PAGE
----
On June 5, Stanislaus County voters reaffirmed their support of Stanislaus County Libraries. Nearly 82 percent of voters said yes to libraries, renewing until 2018 the tiny 1/8 of a penny sales tax that supports our libraries!
On May 14-19 American Legion members, auxiliary, and Boy Scout Troop #21 (Doug Leung, leader) distributed poppies in exchange for donations to be used one-hundred percent for veterans and their families in need. The people in Turlock and surrounding areas, along with the veterans themselves, were generous in their giving, and we appreciate each and every one of you for your generosity.
Otis is my 3-year-old cat, a neutered and fully-vaccinated male that we rescued at five days of age after abandonment by his mother. Other than when crated for veterinarian visits, Otis and his sibling have spent their entire lives indoors. While scores of semi-feral, possibly diseased cats roam our neighborhood and use my flowers for a toilet, my cats have no interactions with my neighbors.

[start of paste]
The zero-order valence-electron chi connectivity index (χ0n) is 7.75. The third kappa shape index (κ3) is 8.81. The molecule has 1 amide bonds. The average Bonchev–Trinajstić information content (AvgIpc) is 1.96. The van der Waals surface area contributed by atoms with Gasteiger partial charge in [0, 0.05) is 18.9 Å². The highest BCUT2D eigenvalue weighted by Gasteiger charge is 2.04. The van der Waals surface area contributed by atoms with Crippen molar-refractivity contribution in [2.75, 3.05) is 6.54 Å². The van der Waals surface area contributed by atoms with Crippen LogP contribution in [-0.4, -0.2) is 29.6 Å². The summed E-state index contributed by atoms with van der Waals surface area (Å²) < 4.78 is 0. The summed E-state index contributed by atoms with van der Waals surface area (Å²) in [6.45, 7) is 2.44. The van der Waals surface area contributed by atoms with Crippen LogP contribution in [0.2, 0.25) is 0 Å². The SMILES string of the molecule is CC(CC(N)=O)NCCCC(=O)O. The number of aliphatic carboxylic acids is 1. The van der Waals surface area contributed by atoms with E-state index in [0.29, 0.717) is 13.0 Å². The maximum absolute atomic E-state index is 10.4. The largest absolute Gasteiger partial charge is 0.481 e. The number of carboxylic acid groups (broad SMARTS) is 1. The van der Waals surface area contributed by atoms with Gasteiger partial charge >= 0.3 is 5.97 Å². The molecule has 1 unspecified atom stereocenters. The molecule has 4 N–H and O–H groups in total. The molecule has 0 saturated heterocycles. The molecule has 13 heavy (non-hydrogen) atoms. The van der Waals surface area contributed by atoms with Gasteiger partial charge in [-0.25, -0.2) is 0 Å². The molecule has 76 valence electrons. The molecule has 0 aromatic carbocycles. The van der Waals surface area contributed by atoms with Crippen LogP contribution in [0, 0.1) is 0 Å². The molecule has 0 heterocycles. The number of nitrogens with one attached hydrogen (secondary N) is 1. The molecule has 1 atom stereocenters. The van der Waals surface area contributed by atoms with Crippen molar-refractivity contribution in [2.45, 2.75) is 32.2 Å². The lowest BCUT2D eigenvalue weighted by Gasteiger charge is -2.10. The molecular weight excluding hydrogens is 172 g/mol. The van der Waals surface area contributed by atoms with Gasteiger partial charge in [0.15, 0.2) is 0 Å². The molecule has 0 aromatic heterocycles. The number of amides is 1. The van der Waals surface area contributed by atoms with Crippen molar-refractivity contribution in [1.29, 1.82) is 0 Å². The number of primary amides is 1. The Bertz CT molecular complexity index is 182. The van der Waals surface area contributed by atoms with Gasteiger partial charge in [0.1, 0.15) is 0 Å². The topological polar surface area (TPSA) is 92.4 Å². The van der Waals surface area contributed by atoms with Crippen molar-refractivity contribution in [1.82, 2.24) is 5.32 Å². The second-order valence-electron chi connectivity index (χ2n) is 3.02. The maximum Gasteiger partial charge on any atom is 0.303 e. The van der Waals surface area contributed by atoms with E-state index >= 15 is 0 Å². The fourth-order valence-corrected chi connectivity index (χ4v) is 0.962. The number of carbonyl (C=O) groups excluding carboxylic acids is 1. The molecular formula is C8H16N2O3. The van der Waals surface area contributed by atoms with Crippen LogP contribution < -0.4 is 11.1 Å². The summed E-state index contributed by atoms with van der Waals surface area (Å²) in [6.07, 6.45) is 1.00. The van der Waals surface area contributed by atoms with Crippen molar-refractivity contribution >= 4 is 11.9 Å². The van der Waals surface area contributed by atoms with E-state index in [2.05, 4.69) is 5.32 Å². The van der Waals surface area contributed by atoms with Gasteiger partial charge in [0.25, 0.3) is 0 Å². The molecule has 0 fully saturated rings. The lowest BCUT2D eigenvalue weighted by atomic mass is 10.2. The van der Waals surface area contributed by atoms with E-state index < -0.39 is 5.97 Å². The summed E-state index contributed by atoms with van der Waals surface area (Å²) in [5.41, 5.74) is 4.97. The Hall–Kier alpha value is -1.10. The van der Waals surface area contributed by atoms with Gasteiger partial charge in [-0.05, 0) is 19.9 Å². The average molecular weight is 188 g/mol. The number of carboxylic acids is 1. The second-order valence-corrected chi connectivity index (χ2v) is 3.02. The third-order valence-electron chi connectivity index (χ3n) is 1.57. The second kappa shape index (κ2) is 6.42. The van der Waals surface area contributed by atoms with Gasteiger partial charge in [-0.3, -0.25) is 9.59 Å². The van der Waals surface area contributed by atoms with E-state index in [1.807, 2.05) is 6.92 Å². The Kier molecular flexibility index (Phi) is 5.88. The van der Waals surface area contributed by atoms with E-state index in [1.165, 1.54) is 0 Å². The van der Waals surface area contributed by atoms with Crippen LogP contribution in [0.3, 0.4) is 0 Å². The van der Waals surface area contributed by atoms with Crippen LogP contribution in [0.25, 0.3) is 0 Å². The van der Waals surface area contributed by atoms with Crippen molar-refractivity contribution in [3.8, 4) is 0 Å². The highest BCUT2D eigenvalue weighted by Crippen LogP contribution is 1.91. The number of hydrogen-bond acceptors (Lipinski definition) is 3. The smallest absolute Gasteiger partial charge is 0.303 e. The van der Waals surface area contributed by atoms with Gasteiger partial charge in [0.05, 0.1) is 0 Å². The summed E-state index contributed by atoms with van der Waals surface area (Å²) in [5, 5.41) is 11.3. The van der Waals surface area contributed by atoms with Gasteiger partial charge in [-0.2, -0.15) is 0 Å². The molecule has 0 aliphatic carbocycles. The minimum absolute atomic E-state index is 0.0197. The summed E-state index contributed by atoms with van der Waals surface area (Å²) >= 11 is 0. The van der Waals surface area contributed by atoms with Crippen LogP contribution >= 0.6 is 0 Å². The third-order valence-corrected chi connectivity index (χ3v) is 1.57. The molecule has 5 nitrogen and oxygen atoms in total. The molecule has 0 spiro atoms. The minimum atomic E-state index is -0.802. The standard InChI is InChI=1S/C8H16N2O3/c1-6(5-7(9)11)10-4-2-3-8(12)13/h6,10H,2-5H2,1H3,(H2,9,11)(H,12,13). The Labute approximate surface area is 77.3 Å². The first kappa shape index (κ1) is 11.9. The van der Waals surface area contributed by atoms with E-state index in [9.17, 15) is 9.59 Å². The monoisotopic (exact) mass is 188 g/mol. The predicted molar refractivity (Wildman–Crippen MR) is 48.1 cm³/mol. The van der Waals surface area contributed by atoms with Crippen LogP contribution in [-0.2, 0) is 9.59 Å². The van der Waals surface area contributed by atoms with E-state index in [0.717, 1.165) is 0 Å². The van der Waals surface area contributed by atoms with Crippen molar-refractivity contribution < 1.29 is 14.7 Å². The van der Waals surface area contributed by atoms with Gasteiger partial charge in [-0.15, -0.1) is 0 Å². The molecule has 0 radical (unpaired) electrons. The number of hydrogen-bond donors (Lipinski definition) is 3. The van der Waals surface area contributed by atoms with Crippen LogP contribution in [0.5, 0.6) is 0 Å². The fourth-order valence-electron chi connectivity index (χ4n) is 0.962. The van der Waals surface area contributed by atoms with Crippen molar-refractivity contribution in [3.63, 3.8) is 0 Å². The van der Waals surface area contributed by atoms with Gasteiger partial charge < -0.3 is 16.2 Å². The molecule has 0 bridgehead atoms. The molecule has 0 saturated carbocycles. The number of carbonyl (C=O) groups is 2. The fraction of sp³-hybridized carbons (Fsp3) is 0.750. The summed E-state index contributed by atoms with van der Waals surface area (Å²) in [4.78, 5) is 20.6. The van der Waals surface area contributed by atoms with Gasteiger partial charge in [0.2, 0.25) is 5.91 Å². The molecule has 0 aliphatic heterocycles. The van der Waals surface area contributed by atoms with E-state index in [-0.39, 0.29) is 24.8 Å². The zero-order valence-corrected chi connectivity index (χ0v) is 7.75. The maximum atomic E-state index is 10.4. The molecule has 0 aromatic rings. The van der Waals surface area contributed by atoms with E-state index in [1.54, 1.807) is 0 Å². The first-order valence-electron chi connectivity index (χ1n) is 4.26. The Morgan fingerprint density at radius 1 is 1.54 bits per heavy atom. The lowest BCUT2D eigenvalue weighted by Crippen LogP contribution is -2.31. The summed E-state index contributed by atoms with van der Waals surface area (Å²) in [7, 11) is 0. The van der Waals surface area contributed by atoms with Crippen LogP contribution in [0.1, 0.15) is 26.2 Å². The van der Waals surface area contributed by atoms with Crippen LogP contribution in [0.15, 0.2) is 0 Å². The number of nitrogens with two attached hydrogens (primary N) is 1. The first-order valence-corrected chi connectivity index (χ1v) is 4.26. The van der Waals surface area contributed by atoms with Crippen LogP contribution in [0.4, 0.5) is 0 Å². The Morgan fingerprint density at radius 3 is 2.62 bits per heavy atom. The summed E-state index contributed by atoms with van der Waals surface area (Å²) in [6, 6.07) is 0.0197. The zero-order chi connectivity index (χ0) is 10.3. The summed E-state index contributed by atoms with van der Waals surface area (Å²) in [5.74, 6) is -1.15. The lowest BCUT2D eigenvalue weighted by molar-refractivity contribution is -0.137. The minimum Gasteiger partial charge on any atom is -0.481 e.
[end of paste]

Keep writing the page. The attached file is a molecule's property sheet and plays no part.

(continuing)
Since its founding the American Association of University Women has been dedicated to promoting educational opportunities for all. For the past 100 years the Stanislaus County Public Library system has played a vital role in
They're at it again. Many of the people who brought us the No Child Left Behind (NCLB) Act in 2001 are back. Prepare yourself for the nightmare of the Common Core Standards. American schools have witnessed an 11 year federal takeover of education and mandatory standardized testing with "drill and kill" test preparation. Drop-out rates for at-risk students remained high as school became more and more meaningless to these students who usually live in our poorest communities. Reading levels remained stagnant, and comparable to pre-NCLB years. Racial and socio-economic achievement gaps barely budged, despite promises to the contrary. This ...
We retired teachers appreciate the efforts of those in the classrooms today. California Retired Teachers Stanislaus Division #38, through their Active Teacher Awards committee, distributed supplies to many teachers this past year.
In her recent editorial, Kristina Hacker asks "whatever happened to Turlock's bridal district?" It is a good question, and in fact, she partially answers it herself. Whether or not the concept was a good idea, the timing could not have been worse. Launched in January 2008 at a time when vacancies downtown were near zero, the Turlock Downtown Property Owner's Association attempted to create a long term vision for downtown to attract new businesses and keep downtown flourishing for years to come.